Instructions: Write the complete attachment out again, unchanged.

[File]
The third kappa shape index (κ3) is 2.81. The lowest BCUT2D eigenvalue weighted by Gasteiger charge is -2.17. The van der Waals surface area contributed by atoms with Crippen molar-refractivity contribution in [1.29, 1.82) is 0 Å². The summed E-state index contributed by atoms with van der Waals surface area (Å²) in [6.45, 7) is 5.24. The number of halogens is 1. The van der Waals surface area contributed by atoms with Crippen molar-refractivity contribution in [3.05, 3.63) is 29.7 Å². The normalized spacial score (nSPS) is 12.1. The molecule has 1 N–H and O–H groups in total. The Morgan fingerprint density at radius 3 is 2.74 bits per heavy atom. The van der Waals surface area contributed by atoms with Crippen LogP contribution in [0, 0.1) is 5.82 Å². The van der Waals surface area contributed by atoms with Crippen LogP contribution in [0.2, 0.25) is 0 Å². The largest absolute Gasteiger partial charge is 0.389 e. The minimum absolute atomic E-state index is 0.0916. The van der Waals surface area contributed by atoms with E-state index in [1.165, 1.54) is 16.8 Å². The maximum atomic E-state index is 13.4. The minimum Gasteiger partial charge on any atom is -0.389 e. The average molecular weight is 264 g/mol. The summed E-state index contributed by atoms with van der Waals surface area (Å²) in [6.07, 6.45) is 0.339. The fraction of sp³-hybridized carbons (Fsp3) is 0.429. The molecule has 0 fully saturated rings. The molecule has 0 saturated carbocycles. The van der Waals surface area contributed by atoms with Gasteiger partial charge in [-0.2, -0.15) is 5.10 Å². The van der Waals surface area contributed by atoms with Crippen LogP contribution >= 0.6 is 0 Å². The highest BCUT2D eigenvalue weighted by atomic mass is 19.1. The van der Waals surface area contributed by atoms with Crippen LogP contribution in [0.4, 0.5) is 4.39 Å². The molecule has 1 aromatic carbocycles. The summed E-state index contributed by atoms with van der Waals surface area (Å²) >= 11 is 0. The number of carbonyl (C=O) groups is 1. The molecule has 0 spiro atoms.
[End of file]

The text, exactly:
The third kappa shape index (κ3) is 2.81. The lowest BCUT2D eigenvalue weighted by Gasteiger charge is -2.17. The van der Waals surface area contributed by atoms with Crippen molar-refractivity contribution in [1.29, 1.82) is 0 Å². The summed E-state index contributed by atoms with van der Waals surface area (Å²) in [6.45, 7) is 5.24. The number of halogens is 1. The van der Waals surface area contributed by atoms with Crippen molar-refractivity contribution in [3.05, 3.63) is 29.7 Å². The normalized spacial score (nSPS) is 12.1. The molecule has 1 N–H and O–H groups in total. The Morgan fingerprint density at radius 3 is 2.74 bits per heavy atom. The van der Waals surface area contributed by atoms with Crippen LogP contribution in [0, 0.1) is 5.82 Å². The van der Waals surface area contributed by atoms with Crippen LogP contribution in [0.2, 0.25) is 0 Å². The largest absolute Gasteiger partial charge is 0.389 e. The minimum absolute atomic E-state index is 0.0916. The van der Waals surface area contributed by atoms with E-state index in [1.165, 1.54) is 16.8 Å². The maximum atomic E-state index is 13.4. The minimum Gasteiger partial charge on any atom is -0.389 e. The average molecular weight is 264 g/mol. The summed E-state index contributed by atoms with van der Waals surface area (Å²) in [6.07, 6.45) is 0.339. The fraction of sp³-hybridized carbons (Fsp3) is 0.429. The molecule has 0 fully saturated rings. The molecule has 0 saturated carbocycles. The van der Waals surface area contributed by atoms with Gasteiger partial charge in [-0.2, -0.15) is 5.10 Å². The van der Waals surface area contributed by atoms with Crippen LogP contribution >= 0.6 is 0 Å². The highest BCUT2D eigenvalue weighted by atomic mass is 19.1. The van der Waals surface area contributed by atoms with Crippen LogP contribution in [0.4, 0.5) is 4.39 Å². The molecule has 1 aromatic carbocycles. The summed E-state index contributed by atoms with van der Waals surface area (Å²) >= 11 is 0. The number of carbonyl (C=O) groups is 1. The molecule has 0 spiro atoms.